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Session: 2022/23

Last modified: 21/07/2022 16:22:49

Title of Module: Computing Honours Project

Code: COMP10034 SCQF Level: 10
(Scottish Credit and Qualifications Framework)
Credit Points: 40 ECTS: 20
(European Credit Transfer Scheme)
School:School of Computing, Engineering and Physical Sciences
Module Co-ordinator:Mark  Stansfield

Summary of Module

The project provides an opportunity for the student to develop their skills in managing an individual investigative or development project within their chosen specialism. The first task for students taking this module is to produce a specification for their project which states the objectives of the work and which indicates some broad criteria against which the success of the project will be assessed. This specification, which is reviewed by the supervisor and the relevant honours project coordinator, serves as the basis for the subsequent work.

Towards the end of term 1, students write an interim report on their progress. This allows an opportunity for feedback to the student on the work. The student gives a presentation in the first half of term 2 on the project work which provides an opportunity to demonstrate skills in presenting technical information to an informed audience, and is a further opportunity for to provide feedback to the student.  The final written report for the project is intended to be an evaluative and reflective account of the work done.

A range of graduate attributes will be developed through students undertaking in-depth ethically minded automomous research aimed at sourcing, reviewing and presenting current knowledge and concepts through developing critical thinking aimed at addressing through primary research a clearly recognised problem relating to the research area. The students will develop their skill in effective communication by means of communicating their work through a formal presentation and detailed Hons Project final report.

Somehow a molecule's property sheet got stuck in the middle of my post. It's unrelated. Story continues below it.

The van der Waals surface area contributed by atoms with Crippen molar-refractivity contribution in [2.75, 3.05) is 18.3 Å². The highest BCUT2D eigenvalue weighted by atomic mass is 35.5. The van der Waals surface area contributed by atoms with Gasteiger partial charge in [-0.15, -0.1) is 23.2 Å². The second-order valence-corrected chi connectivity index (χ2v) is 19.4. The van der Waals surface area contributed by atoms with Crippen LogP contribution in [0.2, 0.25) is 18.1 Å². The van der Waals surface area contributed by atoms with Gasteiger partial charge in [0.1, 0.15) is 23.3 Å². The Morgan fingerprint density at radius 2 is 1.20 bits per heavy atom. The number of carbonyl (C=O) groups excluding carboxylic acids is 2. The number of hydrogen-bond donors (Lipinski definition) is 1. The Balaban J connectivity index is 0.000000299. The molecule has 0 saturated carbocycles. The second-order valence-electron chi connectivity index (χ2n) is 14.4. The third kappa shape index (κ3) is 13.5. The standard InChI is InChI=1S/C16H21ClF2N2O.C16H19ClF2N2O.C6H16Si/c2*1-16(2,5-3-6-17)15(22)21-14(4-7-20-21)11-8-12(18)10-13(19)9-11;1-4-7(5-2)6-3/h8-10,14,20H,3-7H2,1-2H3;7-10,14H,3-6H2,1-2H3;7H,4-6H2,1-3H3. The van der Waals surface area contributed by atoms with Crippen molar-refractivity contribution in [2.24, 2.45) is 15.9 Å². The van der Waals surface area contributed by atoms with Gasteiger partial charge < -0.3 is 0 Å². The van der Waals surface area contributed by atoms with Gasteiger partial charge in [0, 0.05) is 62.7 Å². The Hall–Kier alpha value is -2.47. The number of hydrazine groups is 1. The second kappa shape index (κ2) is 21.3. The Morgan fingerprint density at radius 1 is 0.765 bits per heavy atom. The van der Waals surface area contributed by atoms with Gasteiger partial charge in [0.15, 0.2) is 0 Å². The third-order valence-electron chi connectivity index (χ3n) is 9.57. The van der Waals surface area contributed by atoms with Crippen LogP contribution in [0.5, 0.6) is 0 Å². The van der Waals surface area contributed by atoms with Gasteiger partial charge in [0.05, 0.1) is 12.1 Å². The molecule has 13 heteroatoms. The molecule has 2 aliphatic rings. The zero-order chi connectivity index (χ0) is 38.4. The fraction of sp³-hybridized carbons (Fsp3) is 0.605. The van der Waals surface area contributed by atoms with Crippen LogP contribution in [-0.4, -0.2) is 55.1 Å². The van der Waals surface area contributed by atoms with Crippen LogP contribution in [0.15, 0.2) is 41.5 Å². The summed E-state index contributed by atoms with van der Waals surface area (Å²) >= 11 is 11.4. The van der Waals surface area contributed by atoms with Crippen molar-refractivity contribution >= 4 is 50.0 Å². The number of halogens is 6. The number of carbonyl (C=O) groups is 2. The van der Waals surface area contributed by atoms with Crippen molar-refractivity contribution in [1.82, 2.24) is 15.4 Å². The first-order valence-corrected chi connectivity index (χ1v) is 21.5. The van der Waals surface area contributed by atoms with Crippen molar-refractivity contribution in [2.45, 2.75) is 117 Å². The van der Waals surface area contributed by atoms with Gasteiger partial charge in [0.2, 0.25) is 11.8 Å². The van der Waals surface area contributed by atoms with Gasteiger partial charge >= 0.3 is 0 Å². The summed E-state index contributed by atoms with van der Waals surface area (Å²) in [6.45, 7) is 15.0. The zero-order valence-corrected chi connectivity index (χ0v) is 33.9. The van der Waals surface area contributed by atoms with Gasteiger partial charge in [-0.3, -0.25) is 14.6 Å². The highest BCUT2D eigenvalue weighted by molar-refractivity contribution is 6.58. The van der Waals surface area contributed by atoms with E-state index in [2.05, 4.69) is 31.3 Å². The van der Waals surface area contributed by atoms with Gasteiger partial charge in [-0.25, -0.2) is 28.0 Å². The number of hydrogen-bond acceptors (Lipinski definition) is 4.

Module Delivery Method
Face-To-FaceBlendedFully OnlineHybridCHybridOWork-based Learning
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Term used to describe the traditional classroom environment where the students and the lecturer meet synchronously in the same room for the whole provision.

A mode of delivery of a module or a programme that involves online and face-to-face delivery of learning, teaching and assessment activities, student support and feedback. A programme may be considered “blended” if it includes a combination of face-to-face, online and blended modules. If an online programme has any compulsory face-to-face and campus elements it must be described as blended with clearly articulated delivery information to manage student expectations

Fully Online